Replacement of F-16: Lockheed Martin say F-35 is the more capable and affordable aeroplane

Replacement of F-16: Lockheed Martin say F-35 is the more capable and affordable aeroplane
Lockheed Martin firmly believes that its offering is a better bet for Belgium than the Typhoon Eurofighter or the Dassault option.

Lockheed Martin’s offer to supply Belgium with 34 stealth bomber F-35 Lightning IIs, to replace the current F-16s, is “the best value proposition” for the country. The American manufacturer of this aeroplane asserted this during a briefing on the subject, which took place at the American embassy in Brussels on Wednesday. Jack Crisler, the company’s Vice President, asserted that these are the most capable aeroplanes at the most affordable price.

The Belgian Minister for Defence has fixed February 14th as the deadline date for final offers (“Best and Final Offers”, known as BAFO in the jargon) to the invitations to tender (or “Request for Government Proposal”, RfGP) issued last March.

The next stage is for the federal government to decide in principle, during mid-2018, between the two candidates that have responded in accordance with the rules of the invitation to tender; the American F-35 Lightning II and the Typhoon made by the European consortium Eurofighter. At the same time France is proposing the Rafale made by the aircraft manufacturer Dassault, as part of a broader and more vague “strategic partnership” for this market, costing an initial total of around €3.6 billion.

Lockheed Martin declares that the F-35 is the aeroplane providing the greatest number of advantages, compared to the competition.

The manufacturer says that the aeroplane is more modern than the other two, and will have a longer lifespan. Moreover it will be produced on a larger global scale, with Lockheed Martin’s ambition being to ultimately produce a total of 3,000 globally.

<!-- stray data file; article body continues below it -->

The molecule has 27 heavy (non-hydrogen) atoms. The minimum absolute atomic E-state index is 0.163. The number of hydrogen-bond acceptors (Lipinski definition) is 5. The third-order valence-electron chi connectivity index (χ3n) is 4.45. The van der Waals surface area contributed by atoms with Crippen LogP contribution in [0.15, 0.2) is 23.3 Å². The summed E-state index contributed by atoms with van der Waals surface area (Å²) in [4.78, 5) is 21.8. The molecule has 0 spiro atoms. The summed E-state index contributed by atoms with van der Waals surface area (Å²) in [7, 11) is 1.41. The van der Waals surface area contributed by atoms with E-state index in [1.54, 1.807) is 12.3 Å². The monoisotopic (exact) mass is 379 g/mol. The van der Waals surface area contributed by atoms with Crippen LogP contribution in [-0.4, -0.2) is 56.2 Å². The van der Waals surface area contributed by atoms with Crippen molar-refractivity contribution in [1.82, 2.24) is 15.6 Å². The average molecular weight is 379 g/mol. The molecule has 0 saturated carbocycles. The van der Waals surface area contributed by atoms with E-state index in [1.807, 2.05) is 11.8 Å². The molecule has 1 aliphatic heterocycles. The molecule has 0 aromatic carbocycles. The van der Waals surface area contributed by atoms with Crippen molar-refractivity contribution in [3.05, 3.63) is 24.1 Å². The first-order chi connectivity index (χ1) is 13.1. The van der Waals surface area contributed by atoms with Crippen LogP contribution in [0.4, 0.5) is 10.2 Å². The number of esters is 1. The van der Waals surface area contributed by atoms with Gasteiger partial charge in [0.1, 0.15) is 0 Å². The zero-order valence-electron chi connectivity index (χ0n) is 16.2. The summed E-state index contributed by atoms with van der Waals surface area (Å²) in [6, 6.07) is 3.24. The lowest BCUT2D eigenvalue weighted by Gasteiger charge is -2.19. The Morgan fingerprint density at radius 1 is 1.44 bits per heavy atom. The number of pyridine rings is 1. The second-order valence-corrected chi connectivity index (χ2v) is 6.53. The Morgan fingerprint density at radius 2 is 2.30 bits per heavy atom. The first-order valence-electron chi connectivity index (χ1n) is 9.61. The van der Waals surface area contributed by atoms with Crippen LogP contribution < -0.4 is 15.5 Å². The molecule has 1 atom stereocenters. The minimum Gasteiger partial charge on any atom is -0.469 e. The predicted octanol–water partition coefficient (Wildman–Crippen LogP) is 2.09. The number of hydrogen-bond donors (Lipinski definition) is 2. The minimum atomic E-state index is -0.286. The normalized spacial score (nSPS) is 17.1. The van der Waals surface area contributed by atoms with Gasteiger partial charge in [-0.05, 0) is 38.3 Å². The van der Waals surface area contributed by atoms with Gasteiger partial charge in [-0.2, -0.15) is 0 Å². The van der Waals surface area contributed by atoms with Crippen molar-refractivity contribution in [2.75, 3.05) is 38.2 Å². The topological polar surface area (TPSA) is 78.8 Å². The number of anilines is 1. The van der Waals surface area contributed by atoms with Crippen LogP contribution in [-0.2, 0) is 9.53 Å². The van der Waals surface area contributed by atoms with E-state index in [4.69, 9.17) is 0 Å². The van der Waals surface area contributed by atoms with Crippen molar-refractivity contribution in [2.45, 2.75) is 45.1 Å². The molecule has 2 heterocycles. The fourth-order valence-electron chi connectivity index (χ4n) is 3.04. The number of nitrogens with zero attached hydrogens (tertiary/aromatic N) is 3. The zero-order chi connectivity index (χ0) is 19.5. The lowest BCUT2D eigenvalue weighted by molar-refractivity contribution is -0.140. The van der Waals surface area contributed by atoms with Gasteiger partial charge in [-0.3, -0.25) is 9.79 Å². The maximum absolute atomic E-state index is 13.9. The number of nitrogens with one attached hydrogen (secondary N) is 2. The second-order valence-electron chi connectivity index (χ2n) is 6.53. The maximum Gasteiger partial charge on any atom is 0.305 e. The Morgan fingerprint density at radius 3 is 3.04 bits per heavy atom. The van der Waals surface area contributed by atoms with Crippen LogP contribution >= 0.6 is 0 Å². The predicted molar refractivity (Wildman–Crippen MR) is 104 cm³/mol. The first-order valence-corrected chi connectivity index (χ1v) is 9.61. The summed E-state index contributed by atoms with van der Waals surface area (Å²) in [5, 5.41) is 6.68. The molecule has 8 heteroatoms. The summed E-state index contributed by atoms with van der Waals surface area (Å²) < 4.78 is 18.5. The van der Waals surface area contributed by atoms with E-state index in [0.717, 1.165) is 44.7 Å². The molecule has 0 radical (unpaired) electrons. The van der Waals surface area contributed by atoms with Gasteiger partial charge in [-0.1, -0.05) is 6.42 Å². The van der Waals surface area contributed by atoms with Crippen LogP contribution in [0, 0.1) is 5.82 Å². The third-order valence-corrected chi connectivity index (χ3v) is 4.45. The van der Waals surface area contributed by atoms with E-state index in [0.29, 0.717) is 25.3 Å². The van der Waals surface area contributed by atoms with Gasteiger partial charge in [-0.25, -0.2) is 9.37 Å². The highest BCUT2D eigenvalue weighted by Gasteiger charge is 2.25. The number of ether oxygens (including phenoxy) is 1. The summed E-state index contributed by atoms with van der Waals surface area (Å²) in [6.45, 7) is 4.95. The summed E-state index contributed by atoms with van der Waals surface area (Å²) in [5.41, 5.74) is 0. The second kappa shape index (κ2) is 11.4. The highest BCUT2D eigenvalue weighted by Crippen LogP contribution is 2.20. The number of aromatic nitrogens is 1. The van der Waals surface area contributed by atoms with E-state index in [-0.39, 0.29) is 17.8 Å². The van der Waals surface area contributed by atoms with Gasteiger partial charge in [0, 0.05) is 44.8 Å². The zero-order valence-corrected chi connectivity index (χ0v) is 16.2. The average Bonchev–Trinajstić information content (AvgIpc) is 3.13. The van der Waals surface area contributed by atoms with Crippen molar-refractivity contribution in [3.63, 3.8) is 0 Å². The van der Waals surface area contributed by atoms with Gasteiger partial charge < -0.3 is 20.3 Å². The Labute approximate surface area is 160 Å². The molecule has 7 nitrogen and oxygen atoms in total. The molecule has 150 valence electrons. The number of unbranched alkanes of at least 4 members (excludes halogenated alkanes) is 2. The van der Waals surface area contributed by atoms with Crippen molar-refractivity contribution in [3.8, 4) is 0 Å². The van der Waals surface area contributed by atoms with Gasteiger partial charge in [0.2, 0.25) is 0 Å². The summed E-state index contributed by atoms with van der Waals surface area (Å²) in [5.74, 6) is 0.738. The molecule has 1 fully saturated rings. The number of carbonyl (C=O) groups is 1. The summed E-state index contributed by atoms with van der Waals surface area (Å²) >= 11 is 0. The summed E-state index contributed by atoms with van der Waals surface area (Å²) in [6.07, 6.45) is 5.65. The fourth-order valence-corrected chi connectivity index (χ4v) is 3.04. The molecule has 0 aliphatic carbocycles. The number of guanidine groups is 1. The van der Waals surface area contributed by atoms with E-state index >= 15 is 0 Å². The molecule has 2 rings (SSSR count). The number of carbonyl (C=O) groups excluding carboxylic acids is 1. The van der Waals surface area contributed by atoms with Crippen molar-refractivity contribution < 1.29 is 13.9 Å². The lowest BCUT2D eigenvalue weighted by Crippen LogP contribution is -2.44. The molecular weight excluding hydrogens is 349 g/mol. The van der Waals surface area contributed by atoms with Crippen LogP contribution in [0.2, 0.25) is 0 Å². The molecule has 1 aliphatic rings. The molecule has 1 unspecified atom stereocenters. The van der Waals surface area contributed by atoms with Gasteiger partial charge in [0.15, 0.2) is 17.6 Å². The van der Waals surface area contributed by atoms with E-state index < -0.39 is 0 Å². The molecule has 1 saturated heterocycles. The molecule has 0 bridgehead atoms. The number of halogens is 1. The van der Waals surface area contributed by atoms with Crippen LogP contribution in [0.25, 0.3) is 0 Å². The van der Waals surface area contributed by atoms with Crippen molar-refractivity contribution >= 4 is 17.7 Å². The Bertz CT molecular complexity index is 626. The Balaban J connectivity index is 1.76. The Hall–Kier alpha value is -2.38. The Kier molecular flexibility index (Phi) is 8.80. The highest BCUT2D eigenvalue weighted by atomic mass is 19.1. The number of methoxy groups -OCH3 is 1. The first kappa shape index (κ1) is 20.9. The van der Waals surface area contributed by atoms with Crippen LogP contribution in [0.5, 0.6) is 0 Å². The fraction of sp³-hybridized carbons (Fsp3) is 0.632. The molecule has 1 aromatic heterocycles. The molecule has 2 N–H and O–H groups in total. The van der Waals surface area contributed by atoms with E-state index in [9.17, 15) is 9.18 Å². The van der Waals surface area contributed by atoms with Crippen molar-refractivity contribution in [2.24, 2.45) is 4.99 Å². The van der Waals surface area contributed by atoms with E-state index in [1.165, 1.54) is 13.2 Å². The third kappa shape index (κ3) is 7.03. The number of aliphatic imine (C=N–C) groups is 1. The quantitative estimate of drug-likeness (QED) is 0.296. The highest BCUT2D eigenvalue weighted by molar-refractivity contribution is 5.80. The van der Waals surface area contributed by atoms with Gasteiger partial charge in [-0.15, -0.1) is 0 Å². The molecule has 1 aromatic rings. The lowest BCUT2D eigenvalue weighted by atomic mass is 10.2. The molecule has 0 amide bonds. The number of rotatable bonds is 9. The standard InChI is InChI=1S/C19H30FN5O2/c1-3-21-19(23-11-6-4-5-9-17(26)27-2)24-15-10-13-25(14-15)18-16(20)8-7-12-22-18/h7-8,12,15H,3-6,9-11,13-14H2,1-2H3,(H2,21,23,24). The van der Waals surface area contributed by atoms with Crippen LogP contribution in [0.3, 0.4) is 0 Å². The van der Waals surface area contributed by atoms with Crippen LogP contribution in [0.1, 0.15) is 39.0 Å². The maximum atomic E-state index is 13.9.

If it were to take up Lockheed Martin’s offer, Jack Crisler promises, “Belgium will be able to benefit from this large-scale programme. It is a great opportunity.” Moreover, agreements have been signed with Belgian industry, in particular ASCO Industries in Zaventem, in response to government concerns around obtaining a return on investment if Belgium were to purchase this aeroplane.

The Vice-President of Lockheed Martin further states that partnerships with Belgian companies existed even before Belgium made known its wish to replace its F-16s, within spheres such as handling, information systems and training. Moreover, the current fighter plane programme for the Belgian Ministry of Defence has enabled the development of significant collaboration between Belgium and the United States, for example Sonaca, Sabca and Sabena Aerospace.

The Ministry of Defence adds the country’s aeronautical expertise is renowned worldwide, thanks to the F-16, also built by the Amerian company. Jack Crisler further mentions, “We already have a half-century partnership, and we have the potential for a collaboration which will last a century.”

Jack Crisler concludes by arguing that the F-35 is a European solution, with 25% of the components produced on the continent and, in particular, having a manufacturing plant in Italy.

The Brussels Times

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